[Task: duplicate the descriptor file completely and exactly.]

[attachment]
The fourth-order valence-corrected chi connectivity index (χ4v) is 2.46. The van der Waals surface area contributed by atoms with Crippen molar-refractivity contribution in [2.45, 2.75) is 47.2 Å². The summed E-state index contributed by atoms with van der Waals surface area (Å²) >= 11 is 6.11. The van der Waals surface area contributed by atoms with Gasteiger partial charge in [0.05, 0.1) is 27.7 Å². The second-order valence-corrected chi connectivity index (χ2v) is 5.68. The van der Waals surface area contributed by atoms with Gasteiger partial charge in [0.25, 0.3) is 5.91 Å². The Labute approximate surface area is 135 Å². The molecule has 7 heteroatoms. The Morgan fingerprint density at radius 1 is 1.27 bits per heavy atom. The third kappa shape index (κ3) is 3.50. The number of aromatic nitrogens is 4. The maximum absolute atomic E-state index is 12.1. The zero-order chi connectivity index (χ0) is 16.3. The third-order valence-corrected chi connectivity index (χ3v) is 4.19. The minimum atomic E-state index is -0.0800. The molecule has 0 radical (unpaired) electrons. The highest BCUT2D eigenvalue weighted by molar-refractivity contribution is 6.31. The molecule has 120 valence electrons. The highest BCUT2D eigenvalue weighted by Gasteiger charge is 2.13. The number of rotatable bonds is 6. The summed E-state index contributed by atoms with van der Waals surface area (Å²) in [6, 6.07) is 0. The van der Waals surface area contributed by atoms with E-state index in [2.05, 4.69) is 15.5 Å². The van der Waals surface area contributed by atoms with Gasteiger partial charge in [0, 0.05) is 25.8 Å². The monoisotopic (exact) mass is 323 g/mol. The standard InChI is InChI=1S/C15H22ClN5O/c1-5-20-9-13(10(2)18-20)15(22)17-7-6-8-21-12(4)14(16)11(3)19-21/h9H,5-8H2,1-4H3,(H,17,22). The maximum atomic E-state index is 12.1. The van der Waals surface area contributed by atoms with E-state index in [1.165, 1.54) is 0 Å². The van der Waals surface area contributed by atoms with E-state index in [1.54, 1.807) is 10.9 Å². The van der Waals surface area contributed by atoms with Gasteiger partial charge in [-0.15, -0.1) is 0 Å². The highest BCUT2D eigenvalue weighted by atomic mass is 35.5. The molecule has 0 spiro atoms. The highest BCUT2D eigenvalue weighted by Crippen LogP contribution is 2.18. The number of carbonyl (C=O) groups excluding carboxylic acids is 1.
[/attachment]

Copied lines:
The fourth-order valence-corrected chi connectivity index (χ4v) is 2.46. The van der Waals surface area contributed by atoms with Crippen molar-refractivity contribution in [2.45, 2.75) is 47.2 Å². The summed E-state index contributed by atoms with van der Waals surface area (Å²) >= 11 is 6.11. The van der Waals surface area contributed by atoms with Gasteiger partial charge in [0.05, 0.1) is 27.7 Å². The second-order valence-corrected chi connectivity index (χ2v) is 5.68. The van der Waals surface area contributed by atoms with Gasteiger partial charge in [0.25, 0.3) is 5.91 Å². The Labute approximate surface area is 135 Å². The molecule has 7 heteroatoms. The Morgan fingerprint density at radius 1 is 1.27 bits per heavy atom. The third kappa shape index (κ3) is 3.50. The number of aromatic nitrogens is 4. The maximum absolute atomic E-state index is 12.1. The zero-order chi connectivity index (χ0) is 16.3. The third-order valence-corrected chi connectivity index (χ3v) is 4.19. The minimum atomic E-state index is -0.0800. The molecule has 0 radical (unpaired) electrons. The highest BCUT2D eigenvalue weighted by molar-refractivity contribution is 6.31. The molecule has 120 valence electrons. The highest BCUT2D eigenvalue weighted by Gasteiger charge is 2.13. The number of rotatable bonds is 6. The summed E-state index contributed by atoms with van der Waals surface area (Å²) in [6, 6.07) is 0. The van der Waals surface area contributed by atoms with E-state index in [2.05, 4.69) is 15.5 Å². The van der Waals surface area contributed by atoms with Gasteiger partial charge in [0, 0.05) is 25.8 Å². The monoisotopic (exact) mass is 323 g/mol. The standard InChI is InChI=1S/C15H22ClN5O/c1-5-20-9-13(10(2)18-20)15(22)17-7-6-8-21-12(4)14(16)11(3)19-21/h9H,5-8H2,1-4H3,(H,17,22). The maximum atomic E-state index is 12.1. The van der Waals surface area contributed by atoms with E-state index in [1.165, 1.54) is 0 Å². The van der Waals surface area contributed by atoms with E-state index in [1.54, 1.807) is 10.9 Å². The van der Waals surface area contributed by atoms with Gasteiger partial charge in [-0.15, -0.1) is 0 Å². The highest BCUT2D eigenvalue weighted by atomic mass is 35.5. The molecule has 0 spiro atoms. The highest BCUT2D eigenvalue weighted by Crippen LogP contribution is 2.18. The number of carbonyl (C=O) groups excluding carboxylic acids is 1.